I've seen a fair bit of passive-aggressive behaviour amongst people in my community. Agree it is all about infantile methods of regaining attention. At some level also he feels or has felt powerless and has learned that behaviour as a coping mechanism. His own mother perhaps? It's almost a 'you aren't looking after me as well as you should', isn't it.
It's not really about the minor things at all - they just present opportunities.
Agree that the counselling idea won't work unless he acknowledges first that there is a problem and he owns it. Maybe he is so habituated to it that he can't see what he's doing at all.
However, perhaps he is unconsciously exploiting the fact that they are in your house to make her feel worse than ever - it's a lever.
Have you tried Harka's suggestion about confronting him yourself and pointing out his behaviour to him? This is more likely to work than your daughter doing it.
Beyond that I would say your daughter needs to stop rewarding his bad behaviour by paying attention to him, or appeasing him - but to stay centred in her own happy self and go off and do her own thing. This is not easy and takes some determined effort.
I suppose the flip side is also to reward him when he manages to deal with 'stuff' in a balanced, adult manner.
Ultimately and inevitably, if he continues to behave like a child your daughter will lose respect for him terminally and will not want to stay with him (whether she realises that yet herself or not). If I were her mother, that's what I'd tell him. I'd tell him my daughter wants a man for a partner, not a child. I'd shame him with some raw home truths, but I'd do it in private.
First, a physical checkup is needed by a physician who must know the symptoms and feelings of the person. They may actually be depression, a medical condition that can be treated. Or, as others have answered, other medical conditions that are expressed throughout of control emotions. If so and if treated, the passive aggressiveness will gradually disappear.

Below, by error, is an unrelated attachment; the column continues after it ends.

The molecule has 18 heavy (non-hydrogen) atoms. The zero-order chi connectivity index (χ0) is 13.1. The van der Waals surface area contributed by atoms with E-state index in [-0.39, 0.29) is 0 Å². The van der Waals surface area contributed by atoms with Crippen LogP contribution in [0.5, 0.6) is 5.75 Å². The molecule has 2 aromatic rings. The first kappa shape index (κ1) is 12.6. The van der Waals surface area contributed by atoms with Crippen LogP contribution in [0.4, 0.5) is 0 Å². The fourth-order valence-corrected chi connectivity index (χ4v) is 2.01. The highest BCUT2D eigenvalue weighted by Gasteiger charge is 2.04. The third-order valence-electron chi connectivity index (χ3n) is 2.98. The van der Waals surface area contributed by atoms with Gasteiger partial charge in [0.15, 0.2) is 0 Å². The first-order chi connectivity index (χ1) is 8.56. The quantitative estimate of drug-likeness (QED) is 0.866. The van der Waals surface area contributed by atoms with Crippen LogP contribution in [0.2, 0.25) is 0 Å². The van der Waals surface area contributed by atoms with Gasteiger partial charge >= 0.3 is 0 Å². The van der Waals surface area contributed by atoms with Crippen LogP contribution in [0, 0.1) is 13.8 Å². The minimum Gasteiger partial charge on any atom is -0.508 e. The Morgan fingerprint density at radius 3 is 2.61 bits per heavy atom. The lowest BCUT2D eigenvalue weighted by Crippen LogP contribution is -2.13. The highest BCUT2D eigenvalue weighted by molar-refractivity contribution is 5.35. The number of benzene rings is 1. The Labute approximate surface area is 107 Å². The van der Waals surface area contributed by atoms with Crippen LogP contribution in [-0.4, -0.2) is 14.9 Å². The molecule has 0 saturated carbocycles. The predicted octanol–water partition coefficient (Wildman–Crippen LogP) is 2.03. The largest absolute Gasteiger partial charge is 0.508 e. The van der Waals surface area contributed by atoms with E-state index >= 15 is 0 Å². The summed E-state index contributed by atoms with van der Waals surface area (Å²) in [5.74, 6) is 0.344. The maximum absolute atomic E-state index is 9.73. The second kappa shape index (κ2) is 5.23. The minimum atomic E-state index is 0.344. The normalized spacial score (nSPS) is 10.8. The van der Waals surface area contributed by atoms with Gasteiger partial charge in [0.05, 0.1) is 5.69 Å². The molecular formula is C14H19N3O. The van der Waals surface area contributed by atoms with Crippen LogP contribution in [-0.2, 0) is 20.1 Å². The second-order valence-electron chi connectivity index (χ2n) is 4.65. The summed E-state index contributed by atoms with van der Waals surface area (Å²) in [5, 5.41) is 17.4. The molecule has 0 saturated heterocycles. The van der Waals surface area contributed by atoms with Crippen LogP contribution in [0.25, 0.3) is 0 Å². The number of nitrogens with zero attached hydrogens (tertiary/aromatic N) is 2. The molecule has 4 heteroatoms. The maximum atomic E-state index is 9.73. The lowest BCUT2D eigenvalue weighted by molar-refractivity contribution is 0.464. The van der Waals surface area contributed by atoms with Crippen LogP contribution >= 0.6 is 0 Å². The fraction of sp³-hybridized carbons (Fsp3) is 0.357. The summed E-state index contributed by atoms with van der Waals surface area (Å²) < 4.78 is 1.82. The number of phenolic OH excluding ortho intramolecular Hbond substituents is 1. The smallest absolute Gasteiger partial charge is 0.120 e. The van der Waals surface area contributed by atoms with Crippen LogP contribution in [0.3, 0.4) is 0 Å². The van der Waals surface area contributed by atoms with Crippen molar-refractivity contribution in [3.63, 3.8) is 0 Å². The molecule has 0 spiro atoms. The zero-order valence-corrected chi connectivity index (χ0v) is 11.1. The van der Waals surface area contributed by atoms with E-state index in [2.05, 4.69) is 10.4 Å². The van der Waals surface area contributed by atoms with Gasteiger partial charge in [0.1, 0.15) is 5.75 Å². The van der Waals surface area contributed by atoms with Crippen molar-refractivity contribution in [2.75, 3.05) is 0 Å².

A passive aggressive personality or stage of development needs to work out their negative feelings and build up their sense of self, with a Counselor or professional with well tuned counseling skills...never giving advice, I mean.
You will be amazed how positive that will be. No one can make an adult go to a counselor...perhaps a person who has benefited as she needs to, can share positively and inspire her to see a counselor. A parent, however, can take their child to a counselor. If the child is 13 years of age or more, the parent should visit with the counselor first, then allow the child to go into the session alone. The counselor may give you information and may not; but you will see the benefit you want.
Are you sure he is not suffering from manic depression. This can cause violent mood swings and they can be controlled by mood stabilising medications. Would he agree to at least discuss the possibilities with a doctor. Are his mood swings irrational.ie if he is having an argument about something then a spike in temper is to be expected. But if he is in good form one moment then starts to get angry for no apparent reason, this could be an indicator for the manic condition.
Is there a counselling service for non-married couples?
If we were talking about a man I would think he were a psychological bully, or he wants to break it off, but not be the one to "do" it, or he feels bad about something and guilt is making him act like a git.
Given the opportunity, I would have had a quiet word, pointing out that the behaviour affects everyone in the house and good manners at the least dictate that you try to be a pleasant visitor.